I remember, as a child walking into my mom intently running a crumpled-up newspaper that she dipped in water back and forth on her bedroom mirror. I asked her what she was doing, and she casually remarked that she was cleaning the mirror. Of course, you’d imagine how surprised I was.
It turns out the newspaper is a trick to prevent streaks, which can ruin the post-cleaning shine of your mirror. If you want to know how to clean mirror stains, follow this article for the right tools and cleaners to use!
Spoiler alert: newspapers aren’t the weirdest item you’ll use for cleaning here!
How to Clean a Mirror Without Streaks?
Consider it old school, but for a time, there was only one way to clean a mirror without streaks for me—newspapers! Now there are other options, which are all listed here.
Newspapers’ material is absorbent and dense, which is why they’re often used to clean mirrors and glass windows. Additionally, newspapers are made of soft, non-abrasive fibers, so they won’t scratch the mirror.
They are easily available and inexpensive, too!
The only drawback of using newspapers is that the print can sometimes run and leave dark stains. New modes of printing have since been developed to prevent this. Plus, the mirror surface is smooth and non-porous, so it won’t stain.
Using a microfiber cloth leaves your mirrors streak-free because the tiny fibers absorb moisture efficiently, leaving nothing behind. They also remove any dirt or dust with ease. It’s worth noting that you should be careful what you wash your microfiber cloth with. Detergents with fabric softeners stay on microfiber and can leave streaks on the mirror you’re cleaning.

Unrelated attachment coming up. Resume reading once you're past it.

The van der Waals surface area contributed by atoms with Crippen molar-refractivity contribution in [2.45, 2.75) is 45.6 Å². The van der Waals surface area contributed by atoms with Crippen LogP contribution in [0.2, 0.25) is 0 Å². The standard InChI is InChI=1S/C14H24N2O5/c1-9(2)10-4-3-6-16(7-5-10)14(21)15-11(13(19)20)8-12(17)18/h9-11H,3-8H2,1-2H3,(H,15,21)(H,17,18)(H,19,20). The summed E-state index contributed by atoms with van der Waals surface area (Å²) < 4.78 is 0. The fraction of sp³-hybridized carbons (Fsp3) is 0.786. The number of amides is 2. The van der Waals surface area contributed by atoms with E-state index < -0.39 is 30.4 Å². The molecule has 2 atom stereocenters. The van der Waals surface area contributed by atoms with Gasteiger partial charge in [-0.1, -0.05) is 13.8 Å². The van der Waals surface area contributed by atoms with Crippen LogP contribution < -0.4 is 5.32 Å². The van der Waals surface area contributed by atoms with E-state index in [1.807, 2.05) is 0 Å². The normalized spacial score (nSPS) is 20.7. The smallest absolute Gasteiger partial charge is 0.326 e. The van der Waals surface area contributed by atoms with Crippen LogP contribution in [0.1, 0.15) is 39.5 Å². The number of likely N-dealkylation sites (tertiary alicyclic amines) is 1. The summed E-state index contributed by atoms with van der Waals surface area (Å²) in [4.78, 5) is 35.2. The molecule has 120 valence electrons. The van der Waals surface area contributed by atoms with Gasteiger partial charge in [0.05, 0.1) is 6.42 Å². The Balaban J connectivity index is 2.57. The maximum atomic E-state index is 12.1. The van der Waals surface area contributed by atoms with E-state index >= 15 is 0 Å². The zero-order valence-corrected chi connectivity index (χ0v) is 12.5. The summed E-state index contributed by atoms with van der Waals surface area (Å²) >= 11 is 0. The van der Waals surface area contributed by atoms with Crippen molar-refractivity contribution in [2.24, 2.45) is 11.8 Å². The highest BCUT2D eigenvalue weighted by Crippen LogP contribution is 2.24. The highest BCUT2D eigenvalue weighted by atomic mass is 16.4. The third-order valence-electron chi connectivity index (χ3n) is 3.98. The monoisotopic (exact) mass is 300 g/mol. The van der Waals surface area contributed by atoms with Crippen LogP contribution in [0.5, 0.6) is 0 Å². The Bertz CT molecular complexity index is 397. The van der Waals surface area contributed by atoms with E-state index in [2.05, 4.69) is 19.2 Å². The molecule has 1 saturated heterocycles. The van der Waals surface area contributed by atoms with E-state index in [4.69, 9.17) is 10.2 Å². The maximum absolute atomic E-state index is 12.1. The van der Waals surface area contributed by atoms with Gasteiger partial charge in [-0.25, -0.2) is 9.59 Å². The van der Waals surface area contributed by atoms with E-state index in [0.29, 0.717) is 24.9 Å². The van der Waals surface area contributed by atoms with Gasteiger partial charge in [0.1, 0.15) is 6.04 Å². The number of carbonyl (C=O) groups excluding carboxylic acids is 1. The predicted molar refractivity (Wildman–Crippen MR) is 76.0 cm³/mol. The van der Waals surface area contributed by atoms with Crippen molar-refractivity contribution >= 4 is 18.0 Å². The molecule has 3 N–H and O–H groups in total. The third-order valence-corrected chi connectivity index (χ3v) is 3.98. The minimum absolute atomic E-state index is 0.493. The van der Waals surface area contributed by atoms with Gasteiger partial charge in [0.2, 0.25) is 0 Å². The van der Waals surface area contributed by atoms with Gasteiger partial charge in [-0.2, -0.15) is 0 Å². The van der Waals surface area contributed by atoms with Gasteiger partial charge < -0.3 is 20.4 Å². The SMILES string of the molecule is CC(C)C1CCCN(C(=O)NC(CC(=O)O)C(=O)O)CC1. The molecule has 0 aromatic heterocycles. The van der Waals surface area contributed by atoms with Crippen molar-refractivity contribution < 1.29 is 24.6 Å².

After getting your mirror surface wet by spraying it with water or a cleaning solution, use a squeegee to clean the mirror as you would your glass windows. A squeegee is a great tool that can help you wipe down and quickly remove moisture from your mirror surface. Plus, it collects all falling water drops that may stay on the surface and cause streaks.
What Cleaners Should You Use?
Now that you have your choice of cleaning tools, what cleaners should you use? While scented cleaners are a nice option, they sometimes contain harmful chemicals. Also, soaps and additives don’t always evaporate, so they may leave streaks and ruin the spotless finish you’re aiming at.
Thankfully, many common natural products can be used as cleaners for your mirrors and other home surfaces.
Water And Vinegar
Vinegar, being acidic, is a powerful tool to dissolve dirt and grease. It also removes any bad odors. When diluting it with water, you’ll have a powerful natural cleaner at your fingertips.
Combine the two in a 1:1 ratio in a spray bottle. Shake well to mix the two liquids. Then, spray on the mirror surface and wipe down with a microfiber cloth. If you don’t like vinegar’s smell on your mirror, you can add a drop of any essential oil.
However, vinegar’s smell disappears quickly, so it shouldn’t bother you.
Lemon Juice, Dish Detergent, Vinegar, and Water
Like vinegar, lemon is acidic, naturally antiseptic, antibacterial, and another natural ingredient that is great for cleaning.
Combine 4 tablespoons of lemon juice with 1 or 2 teaspoons of dish detergent and ½ cup vinegar, and mix in one bucket of warm water. This combination gives you a powerful natural cleaner that is ready to use.